July 24, 2024

Genie+ is Dead at Disneyland, Long Live Lightning Lane Multi-Pass & Single Pass


Disney has announced the launch date and details for Lightning Lane MultiPass at Walt Disney World, where it will allow guests to make ride reservations up to 21 days in advance of their visit–depending upon

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Disney has announced the launch date and details for Lightning Lane MultiPass at Walt Disney World, where it will allow guests to make ride reservations up to 21 days in advance of their visit–depending upon whether they’re staying on-site or off-site (and the duration of their vacation). Disneyland is also making changes, which we’ll quickly cover here.

Disneyland Resort will also use the new Lightning Lane Multi Pass and Lightning Lane Single pass names beginning July 24, 2024. These will replace Genie+ and Individual or a la carte Lightning Lanes, respectively, which will be retired.

According to the company, the major substantive changes being introduced at Walt Disney World will not come to California: “Based on the different ways we know guests visit Disneyland Resort, the way guests purchase, select and redeem Lightning Lane passes at Disneyland Resort will remain the same.”

Disney also indicates that the free features of Disney Genie service will continue to be available in the Disneyland app. The company also shared this: “As you may have noticed, both apps have also gotten a series of upgrades over the last year to make features easier to use, including making dining reservations, mobile food ordering, and more.”

It’s unclear what, exactly, this means for the (free) Genie service. While I would definitely agree that both apps have received a series of upgrades that make them easier to use when it comes to mobile ordering and making ADRs, I would vehemently disagree that the free Genie itinerary builder is better. But it’s not completely clear that this is what Disney is referencing–they could be considering Mobile Order and Advance Dining Reservations the “free features.” It wouldn’t be surprising, especially since those have all sorta been bundled together as part of the Genie suite.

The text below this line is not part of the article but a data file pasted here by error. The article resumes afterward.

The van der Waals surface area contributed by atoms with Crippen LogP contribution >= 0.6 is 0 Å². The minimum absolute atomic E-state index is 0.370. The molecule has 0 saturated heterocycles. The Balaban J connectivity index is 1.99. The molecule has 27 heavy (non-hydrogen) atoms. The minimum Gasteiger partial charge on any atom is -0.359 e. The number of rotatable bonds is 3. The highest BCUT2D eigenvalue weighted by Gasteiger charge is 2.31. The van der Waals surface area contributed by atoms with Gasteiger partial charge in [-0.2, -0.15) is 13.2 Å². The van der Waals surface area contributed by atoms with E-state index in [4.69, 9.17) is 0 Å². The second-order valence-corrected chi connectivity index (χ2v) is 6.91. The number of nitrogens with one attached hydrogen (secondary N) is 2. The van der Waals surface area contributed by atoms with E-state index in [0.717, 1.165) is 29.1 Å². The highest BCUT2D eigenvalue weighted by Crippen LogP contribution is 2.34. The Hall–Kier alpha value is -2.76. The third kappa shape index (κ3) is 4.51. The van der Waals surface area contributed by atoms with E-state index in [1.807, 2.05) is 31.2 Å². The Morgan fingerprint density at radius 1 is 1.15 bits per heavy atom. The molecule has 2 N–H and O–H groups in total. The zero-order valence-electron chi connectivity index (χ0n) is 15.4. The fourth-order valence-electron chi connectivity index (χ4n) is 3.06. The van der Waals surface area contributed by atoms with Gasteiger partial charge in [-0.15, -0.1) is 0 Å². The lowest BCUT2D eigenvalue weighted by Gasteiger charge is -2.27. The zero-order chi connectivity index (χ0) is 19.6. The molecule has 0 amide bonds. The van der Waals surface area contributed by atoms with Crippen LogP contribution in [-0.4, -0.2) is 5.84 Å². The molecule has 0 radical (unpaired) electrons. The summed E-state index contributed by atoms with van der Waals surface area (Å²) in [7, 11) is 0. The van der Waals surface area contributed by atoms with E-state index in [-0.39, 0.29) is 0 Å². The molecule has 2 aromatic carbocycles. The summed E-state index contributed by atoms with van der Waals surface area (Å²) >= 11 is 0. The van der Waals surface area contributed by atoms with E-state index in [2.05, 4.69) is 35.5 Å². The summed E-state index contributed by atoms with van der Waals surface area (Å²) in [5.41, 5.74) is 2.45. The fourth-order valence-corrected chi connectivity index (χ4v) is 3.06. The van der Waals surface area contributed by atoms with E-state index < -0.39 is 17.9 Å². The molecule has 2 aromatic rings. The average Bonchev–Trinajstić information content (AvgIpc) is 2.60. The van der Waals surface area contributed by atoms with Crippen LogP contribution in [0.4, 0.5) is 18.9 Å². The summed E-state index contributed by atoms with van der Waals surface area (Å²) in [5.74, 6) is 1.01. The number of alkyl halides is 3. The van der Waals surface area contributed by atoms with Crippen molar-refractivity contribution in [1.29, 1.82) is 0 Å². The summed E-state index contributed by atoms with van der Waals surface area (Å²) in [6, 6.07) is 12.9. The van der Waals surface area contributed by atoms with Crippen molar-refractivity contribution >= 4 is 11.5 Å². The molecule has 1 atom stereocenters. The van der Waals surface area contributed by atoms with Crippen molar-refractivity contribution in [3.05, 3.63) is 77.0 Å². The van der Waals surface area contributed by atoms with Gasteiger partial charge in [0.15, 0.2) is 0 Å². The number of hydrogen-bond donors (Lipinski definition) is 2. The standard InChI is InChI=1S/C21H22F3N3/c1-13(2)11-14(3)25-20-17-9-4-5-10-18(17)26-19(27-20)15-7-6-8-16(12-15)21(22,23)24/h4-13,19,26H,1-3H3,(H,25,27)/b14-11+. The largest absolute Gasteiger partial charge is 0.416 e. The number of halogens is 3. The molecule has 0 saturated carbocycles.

Honestly, I would be surprised if Genie (the free itinerary builder, not Mobile Order or any of the other functions) ever accomplished Disney’s goal of redistributing crowds and minimizing unutilized capacity. I’m not questioning whether it made a meaningful impact on congestion or capacity–it definitely did not.

I’m wondering whether the Genie itinerary builder ever did anything at all. Probably, I guess, because some dumb blogger tested it out a few times and he did things he otherwise wouldn’t have. So that’s an at least one idiot riding the carrousel when Peter Pan’s Flight had a short wait. (For whatever it’s worth, I’ve since done brief tests of the free Genie, and it’s still awful.)

I’m skeptical any normal guests outside of those testing it ever materially changed their park touring behavior because of Genie. It was just so aggressively bad to the point that it defied credulity. If Disney wanted to use Genie as a sneaky vehicle for accomplishing their goal of redistributing crowds without real benefit to guests, it needed to be a little more believable. Instead, Genie was the equivalent of a GPS instructing you to drive your car into a lake. Unless your name is Michael Scott, you just aren’t going to listen because the guidance is so comically bad.

I suspect the company finally “gets” this. Genie is still awful, which means they also don’t want to throw good money after bad in making the system not-worthless. Honestly, I’m thankful for this. That money could be better spent on new attractions, reimaginings, or…literally anything. Signage with typos would be better than Genie.

Now for my thoughts on Disneyland retiring the Genie+ name and rebranding as Lightning Lane Multi-Pass. Remember how I spent like a dozen blog posts whining about how Genie+ and Lightning Lanes were the dumbest and most confusing branding decisions of all time? (Then HBO and Twitter both said, “hold my beer!”) Well, as much as I hate being wrong, I have to admit as much here.